Unlike in Hong Kong, talking on the phone
is frowned upon in Japan
Puppet Ponyo is super happy that she's not
banned from traveling in Japanese trains! ;D
Some signs for visitors near the entrance of the Ainu Museum
that's part of Hokkaido University's Botanical Garden
For my 19th and final blog post about my recent Hokkaido holiday series (that began back on July 28), I want to reiterate what a great time I had in Japan once again -- and also discuss certain aspects of the country and its people that I find interesting and also charming.
One of this is how public transportation etiquette in Japan can seem like the mirror image of that in Hong Kong. For example, whereas in Hong Kong, people are allowed to talk on the phone -- and just plain loudly -- but not eat or drink on trains, buses and such like, people are allowed to eat and drink but not talk on the phone -- though texting or silently surfing is considered okay -- on the equivalent Japanese modes of public transportation!
If truth be told, I really like that people on trains, buses and trams in Japan are on the quiet side -- and I have to say that it made for quite the culture shock to return to Hong Kong and be faced with what can seem like a veritable wall of sound on public transportation, particularly the MTR. Also, while I can see how people in certain parts of the world would leave quite a bit of trash or spill drinks and such if allowed to eat and drink on public transportation, the Japanese also show that one can eat and drink carefully on moving vehicles in such a way as to not cause any mess.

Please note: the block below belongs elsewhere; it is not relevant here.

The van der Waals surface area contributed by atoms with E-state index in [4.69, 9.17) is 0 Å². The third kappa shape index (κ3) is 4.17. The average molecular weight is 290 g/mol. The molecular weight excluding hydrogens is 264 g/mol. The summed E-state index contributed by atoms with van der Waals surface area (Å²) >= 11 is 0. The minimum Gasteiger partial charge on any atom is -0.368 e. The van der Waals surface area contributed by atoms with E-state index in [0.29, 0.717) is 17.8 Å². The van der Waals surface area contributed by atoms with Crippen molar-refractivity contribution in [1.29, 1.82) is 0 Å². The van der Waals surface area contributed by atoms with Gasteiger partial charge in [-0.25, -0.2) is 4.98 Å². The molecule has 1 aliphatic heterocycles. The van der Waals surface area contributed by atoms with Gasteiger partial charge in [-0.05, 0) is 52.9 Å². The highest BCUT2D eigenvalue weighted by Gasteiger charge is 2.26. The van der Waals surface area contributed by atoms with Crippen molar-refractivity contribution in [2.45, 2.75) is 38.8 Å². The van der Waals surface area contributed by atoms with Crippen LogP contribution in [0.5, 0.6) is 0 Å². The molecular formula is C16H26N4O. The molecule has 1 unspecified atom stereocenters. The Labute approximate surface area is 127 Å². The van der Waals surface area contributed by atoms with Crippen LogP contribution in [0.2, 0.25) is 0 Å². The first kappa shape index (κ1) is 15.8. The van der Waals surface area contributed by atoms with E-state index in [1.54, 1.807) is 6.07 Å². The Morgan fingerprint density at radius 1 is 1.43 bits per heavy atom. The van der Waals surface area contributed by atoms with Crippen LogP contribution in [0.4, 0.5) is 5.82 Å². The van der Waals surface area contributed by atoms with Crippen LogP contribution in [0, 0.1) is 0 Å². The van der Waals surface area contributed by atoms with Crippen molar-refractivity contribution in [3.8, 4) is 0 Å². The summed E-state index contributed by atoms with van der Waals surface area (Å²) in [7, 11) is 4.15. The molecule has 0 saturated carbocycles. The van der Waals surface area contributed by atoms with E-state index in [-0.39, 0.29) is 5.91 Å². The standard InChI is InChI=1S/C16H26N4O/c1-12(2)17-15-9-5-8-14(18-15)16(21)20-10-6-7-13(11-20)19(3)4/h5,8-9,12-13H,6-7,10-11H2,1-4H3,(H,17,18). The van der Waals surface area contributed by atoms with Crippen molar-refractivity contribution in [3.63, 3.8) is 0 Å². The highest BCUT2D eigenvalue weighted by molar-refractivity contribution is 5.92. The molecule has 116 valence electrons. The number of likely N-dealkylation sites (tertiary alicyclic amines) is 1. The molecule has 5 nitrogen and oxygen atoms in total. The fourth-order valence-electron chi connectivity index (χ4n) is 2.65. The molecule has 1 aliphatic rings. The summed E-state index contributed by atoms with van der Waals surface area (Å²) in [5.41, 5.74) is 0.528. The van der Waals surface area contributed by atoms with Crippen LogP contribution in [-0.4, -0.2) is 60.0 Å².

Something else I like about traveling on public transportation in Japan is how many people are not glued to their mobile phones and, instead, are happy to do thing such as read actual hard copy books. In addition, I have to admit to being amused to seeing how in Japan -- as in Hong Kong -- people feel so safe from crime and such that they can fall sound asleep in trains and other very public spaces!
In general, I love Japan for being a culture and society where courtesy truly is a way of life. To be sure, there are times when one does worry while in that country that one is breaking some etiquette rule without realizing it -- because there really do appear to be so many rules, and ones that don't apply in many other parts of the world too.
But, honestly, I much prefer traveling in a country where I fear that I'm accidentally being rude much more than that the residents will be rude to me, and even be likely to cause me harm! In addition, Japan being the super courteous society that it is, there also are signs thoughtfully posted telling visitors that it's okay not to do something as well as what they should be doing!
In the case of the "You don't have to take your shoes off (here)" sign I spotted at the Hokkaido University Botanic Garden's Ainu Museum, it's because there are some shoe lockers and indoor slippers near its entrance that -- after a while -- one will realize is actually there for its staff, as opposed to visitors. And while you might think it ridiculous that anyone would think that one would have to remove their shoes to enter a museum, bear in mind that Japan is after all the part of the world where people are regularly required to remove their shoes and wear provided slippers when visiting such as historic buildings including castles, palaces and temples -- and certain restaurant's restrooms too! ;b